Nanobiosensors: Constraint of DNA on Functionalized Graphene Improves its Biostability and Specificity Small 11/2010

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Abstract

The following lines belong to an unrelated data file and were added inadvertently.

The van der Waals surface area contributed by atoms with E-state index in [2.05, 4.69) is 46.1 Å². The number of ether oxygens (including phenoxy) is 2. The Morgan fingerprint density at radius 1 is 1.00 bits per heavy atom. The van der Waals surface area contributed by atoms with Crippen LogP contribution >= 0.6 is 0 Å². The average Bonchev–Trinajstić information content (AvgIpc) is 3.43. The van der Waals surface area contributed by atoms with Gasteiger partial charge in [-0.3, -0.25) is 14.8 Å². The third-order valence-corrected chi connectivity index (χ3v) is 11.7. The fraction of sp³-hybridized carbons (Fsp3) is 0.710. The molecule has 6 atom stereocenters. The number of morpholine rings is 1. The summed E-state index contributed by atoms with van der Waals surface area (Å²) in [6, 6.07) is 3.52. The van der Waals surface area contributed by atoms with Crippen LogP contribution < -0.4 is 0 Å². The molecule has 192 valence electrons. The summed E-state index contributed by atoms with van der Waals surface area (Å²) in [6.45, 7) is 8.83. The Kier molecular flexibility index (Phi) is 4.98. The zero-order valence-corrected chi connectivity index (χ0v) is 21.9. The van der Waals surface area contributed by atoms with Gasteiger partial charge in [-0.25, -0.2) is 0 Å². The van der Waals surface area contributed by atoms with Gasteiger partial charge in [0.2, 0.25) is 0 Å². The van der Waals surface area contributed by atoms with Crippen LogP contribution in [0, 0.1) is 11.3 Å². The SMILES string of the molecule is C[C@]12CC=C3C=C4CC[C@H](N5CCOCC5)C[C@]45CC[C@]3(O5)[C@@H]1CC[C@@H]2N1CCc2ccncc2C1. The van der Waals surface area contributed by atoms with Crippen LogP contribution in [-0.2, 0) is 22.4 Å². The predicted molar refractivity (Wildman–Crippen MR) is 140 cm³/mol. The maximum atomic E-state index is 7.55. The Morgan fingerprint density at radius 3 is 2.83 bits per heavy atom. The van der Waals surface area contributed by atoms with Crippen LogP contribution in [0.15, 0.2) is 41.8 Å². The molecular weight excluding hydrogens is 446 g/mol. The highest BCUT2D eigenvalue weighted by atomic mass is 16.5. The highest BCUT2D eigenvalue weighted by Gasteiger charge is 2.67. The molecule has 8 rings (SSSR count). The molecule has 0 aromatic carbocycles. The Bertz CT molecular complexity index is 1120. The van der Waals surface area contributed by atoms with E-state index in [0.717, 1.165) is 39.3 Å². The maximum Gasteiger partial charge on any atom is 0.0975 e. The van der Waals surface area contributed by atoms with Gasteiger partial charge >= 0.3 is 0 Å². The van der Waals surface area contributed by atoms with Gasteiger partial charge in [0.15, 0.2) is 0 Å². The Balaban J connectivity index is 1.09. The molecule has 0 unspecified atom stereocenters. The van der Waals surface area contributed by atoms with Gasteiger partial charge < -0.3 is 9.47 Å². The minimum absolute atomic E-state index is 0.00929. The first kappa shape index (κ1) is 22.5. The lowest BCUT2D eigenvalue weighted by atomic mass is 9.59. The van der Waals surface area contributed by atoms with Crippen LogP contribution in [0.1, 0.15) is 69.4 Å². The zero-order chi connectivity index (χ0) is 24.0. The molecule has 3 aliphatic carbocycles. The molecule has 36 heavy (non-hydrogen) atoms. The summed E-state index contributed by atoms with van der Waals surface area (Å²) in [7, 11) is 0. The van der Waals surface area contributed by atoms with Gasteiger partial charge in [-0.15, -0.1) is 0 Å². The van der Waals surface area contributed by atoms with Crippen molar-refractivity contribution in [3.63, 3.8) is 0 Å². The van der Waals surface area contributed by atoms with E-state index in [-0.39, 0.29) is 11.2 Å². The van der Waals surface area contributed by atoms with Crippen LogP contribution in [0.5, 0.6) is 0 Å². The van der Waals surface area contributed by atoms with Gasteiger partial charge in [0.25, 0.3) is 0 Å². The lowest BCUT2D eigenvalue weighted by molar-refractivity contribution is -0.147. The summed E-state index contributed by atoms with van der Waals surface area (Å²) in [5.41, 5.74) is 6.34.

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The cover picture shows how single-stranded DNA can be effectively and promptly adsorbed onto functionalized graphene via hydrophobic and π-stacking interactions. Interestingly, the absorbed single-stranded DNA can be effectively protected from enzymatic cleavage, which is encouraging for potential graphene-based biomedical applications involving complex cellular and biofluids samples. Anisotropy, fluorescence, NMR, and CD studies suggest that single-stranded DNA adsorbed onto functionalized graphene forms strong molecular interactions that prevent DNase I from approaching the constrained DNA. Furthermore, constraining a single-stranded DNA probe on graphene improves the specificity of its response to a target sequence. The unique features of DNA–graphene interactions are promising traits that may be exploited to construct DNA–graphene nanobiosensors with facile design, excellent sensitivity, selectivity, and biostability. For more information, please read the Communication “Constraint of DNA on Functionalized Graphene Improves its Biostability and Specificity” by Y. Lin et al., beginning on page 1205.

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